When a Delhi court granted bail last month to a 65-year-old woman accused of peddling around 50 kg marijuana, her lawyer Karan Tarkar was overjoyed. Not just because bail arguments were difficult, but because he was going to be paid a Rs 10,000 fee — his first significant paycheck since March. But with work hardly picking up, Karan has now returned to his home in Mathura, hoping to find clients in the local district court there.
It has been over three months since the Delhi High Court restricted its functioning and that of district courts to urgent matters only. The latest restriction has been extended until July 31.
Lawyers who depended on day-to-day hearings have, meanwhile, been left in the lurch, with many returning home in search of jobs in local courts, or looking for different jobs till courts fully reopen.
Many of them have three-five years of work experience, and cite burgeoning rents, EMI payments, working expenses like payment for clerks and junior advocates as reasons for leaving.
A recent report by Vidhi Centre for Legal Policy, titled ‘A Survey of Advocates Practicing Before the High Courts’, stated that “as many as 80% of the surveyed advocates from the Delhi High Court believed that lawyers in their first two years of practice earn between Rs 5,000 and Rs 20,000 a month”.
With only urgent matters being heard, many lawyers working independently are unable to find new clients.
Advocate Gaurav Kumar (28) has been practicing since 2016, and looks after criminal and matrimonial cases. What has changed post-lockdown is a decrease in criminal matters and an increase in matrimonial ones, he said. But this hasn’t meant a higher income since the latter is not classified under urgent matters. Gaurav has now returned to his home in Bijnor. “I used to stay at a rented accommodation in Saket. My monthly expenses are around Rs 12,000 and I didn’t earn during the lockdown. Matters where clients would approach the court to pass directions for registration of FIRs have slowed down. Now, small disputes are settled at the police station.”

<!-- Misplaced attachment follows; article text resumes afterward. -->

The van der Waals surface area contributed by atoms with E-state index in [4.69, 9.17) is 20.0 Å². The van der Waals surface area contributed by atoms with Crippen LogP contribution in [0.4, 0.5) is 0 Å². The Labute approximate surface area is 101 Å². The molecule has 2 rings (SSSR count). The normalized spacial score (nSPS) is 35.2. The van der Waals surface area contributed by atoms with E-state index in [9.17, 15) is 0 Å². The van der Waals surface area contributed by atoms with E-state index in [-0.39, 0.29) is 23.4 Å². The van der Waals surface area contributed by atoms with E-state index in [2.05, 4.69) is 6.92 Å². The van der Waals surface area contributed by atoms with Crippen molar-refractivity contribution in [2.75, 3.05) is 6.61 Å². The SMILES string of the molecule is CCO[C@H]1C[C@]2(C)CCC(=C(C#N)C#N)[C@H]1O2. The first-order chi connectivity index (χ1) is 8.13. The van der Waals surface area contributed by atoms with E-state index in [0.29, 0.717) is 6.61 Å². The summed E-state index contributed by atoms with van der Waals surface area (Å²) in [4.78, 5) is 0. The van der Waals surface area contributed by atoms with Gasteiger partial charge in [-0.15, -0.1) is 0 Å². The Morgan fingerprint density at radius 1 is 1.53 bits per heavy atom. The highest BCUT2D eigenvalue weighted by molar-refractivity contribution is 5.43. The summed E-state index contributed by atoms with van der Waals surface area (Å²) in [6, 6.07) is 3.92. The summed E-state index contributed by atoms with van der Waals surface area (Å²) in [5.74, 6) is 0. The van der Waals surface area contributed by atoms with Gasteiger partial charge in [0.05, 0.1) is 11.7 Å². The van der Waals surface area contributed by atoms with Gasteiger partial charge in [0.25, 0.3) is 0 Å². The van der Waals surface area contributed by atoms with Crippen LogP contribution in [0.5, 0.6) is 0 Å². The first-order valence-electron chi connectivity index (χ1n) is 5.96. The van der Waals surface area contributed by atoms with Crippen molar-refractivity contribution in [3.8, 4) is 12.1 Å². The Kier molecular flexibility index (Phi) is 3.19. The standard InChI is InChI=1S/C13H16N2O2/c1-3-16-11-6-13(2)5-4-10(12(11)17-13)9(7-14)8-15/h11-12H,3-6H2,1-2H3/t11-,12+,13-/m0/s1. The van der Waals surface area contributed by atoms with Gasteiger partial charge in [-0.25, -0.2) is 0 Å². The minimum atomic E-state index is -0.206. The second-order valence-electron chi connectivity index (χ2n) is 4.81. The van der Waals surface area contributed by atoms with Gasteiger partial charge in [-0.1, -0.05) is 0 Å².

Advocate Yash Thakur (38) has a 14 year old practice and deals with criminal and civil cases. He has returned to his hometown in Himachal Pradesh. “If clients don’t come to court, we don’t get paid. I have a chamber at Saket court which has a monthly rent. I also have to pay monthly rent for my home and to my staff. Plus, I have young children and can’t risk their health in Delhi,” he said.
Advocate Akshay Verma (25), in his fourth year of practice, deals with income tax, cheque bounce and arbitration-related matters, but has now left for his hometown in Aligarh. He spends most of his time looking for cases at local GST and IT tribunals. “There has been some work but it is a trickle. If lawyers don’t get support from the government, we will not survive 2020,” Verma said.
The Bar Council of Delhi (BCD) has written to the Prime Minister seeking financial relief of Rs 500 crore for lawyers unable to meet basic needs. BCD chairman KC Mittal said the council has already disbursed Rs 8 crore to advocates in need of financial assistance.
However, many fall between the cracks. Several clerks have been left without a job after law firms laid them off. Neeraj Sawariya (19), a clerk working with a law firm, has been lucky since his employer pays him some money every month.
“My father works as a whitewasher, he is sustaining our family. I tried to apply for jobs like a Zomato deliveryman and at an AC repair shop, but I have not yet been accepted,” he said.
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